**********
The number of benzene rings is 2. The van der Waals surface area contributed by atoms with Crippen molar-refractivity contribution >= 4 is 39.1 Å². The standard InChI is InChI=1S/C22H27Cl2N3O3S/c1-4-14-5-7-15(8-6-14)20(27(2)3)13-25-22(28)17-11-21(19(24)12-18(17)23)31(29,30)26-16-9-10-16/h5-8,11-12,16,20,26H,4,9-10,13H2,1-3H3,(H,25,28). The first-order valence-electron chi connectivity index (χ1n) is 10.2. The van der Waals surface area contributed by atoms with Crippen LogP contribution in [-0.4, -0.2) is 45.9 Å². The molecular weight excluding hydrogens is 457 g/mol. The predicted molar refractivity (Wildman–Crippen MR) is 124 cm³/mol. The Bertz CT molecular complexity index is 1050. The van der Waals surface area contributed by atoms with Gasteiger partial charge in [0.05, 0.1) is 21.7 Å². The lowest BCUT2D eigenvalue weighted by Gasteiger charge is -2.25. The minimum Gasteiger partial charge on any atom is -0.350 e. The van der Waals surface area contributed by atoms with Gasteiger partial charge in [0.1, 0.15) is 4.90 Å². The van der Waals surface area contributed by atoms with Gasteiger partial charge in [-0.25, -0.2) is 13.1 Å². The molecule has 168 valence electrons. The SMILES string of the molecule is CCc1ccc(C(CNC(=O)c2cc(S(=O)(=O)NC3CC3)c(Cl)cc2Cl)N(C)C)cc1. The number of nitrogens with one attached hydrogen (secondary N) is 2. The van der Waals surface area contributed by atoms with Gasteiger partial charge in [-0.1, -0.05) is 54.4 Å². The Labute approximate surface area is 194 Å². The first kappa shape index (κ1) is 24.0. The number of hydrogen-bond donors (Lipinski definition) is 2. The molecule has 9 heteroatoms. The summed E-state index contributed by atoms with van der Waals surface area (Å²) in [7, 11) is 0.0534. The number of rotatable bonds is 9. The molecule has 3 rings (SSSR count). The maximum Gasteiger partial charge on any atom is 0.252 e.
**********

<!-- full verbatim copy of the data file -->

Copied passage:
The number of benzene rings is 2. The van der Waals surface area contributed by atoms with Crippen molar-refractivity contribution >= 4 is 39.1 Å². The standard InChI is InChI=1S/C22H27Cl2N3O3S/c1-4-14-5-7-15(8-6-14)20(27(2)3)13-25-22(28)17-11-21(19(24)12-18(17)23)31(29,30)26-16-9-10-16/h5-8,11-12,16,20,26H,4,9-10,13H2,1-3H3,(H,25,28). The first-order valence-electron chi connectivity index (χ1n) is 10.2. The van der Waals surface area contributed by atoms with Crippen LogP contribution in [-0.4, -0.2) is 45.9 Å². The molecular weight excluding hydrogens is 457 g/mol. The predicted molar refractivity (Wildman–Crippen MR) is 124 cm³/mol. The Bertz CT molecular complexity index is 1050. The van der Waals surface area contributed by atoms with Gasteiger partial charge in [0.05, 0.1) is 21.7 Å². The lowest BCUT2D eigenvalue weighted by Gasteiger charge is -2.25. The minimum Gasteiger partial charge on any atom is -0.350 e. The van der Waals surface area contributed by atoms with Gasteiger partial charge in [0.1, 0.15) is 4.90 Å². The van der Waals surface area contributed by atoms with Gasteiger partial charge in [-0.25, -0.2) is 13.1 Å². The molecule has 168 valence electrons. The SMILES string of the molecule is CCc1ccc(C(CNC(=O)c2cc(S(=O)(=O)NC3CC3)c(Cl)cc2Cl)N(C)C)cc1. The number of nitrogens with one attached hydrogen (secondary N) is 2. The van der Waals surface area contributed by atoms with Gasteiger partial charge in [-0.1, -0.05) is 54.4 Å². The Labute approximate surface area is 194 Å². The first kappa shape index (κ1) is 24.0. The number of hydrogen-bond donors (Lipinski definition) is 2. The molecule has 9 heteroatoms. The summed E-state index contributed by atoms with van der Waals surface area (Å²) in [7, 11) is 0.0534. The number of rotatable bonds is 9. The molecule has 3 rings (SSSR count). The maximum Gasteiger partial charge on any atom is 0.252 e.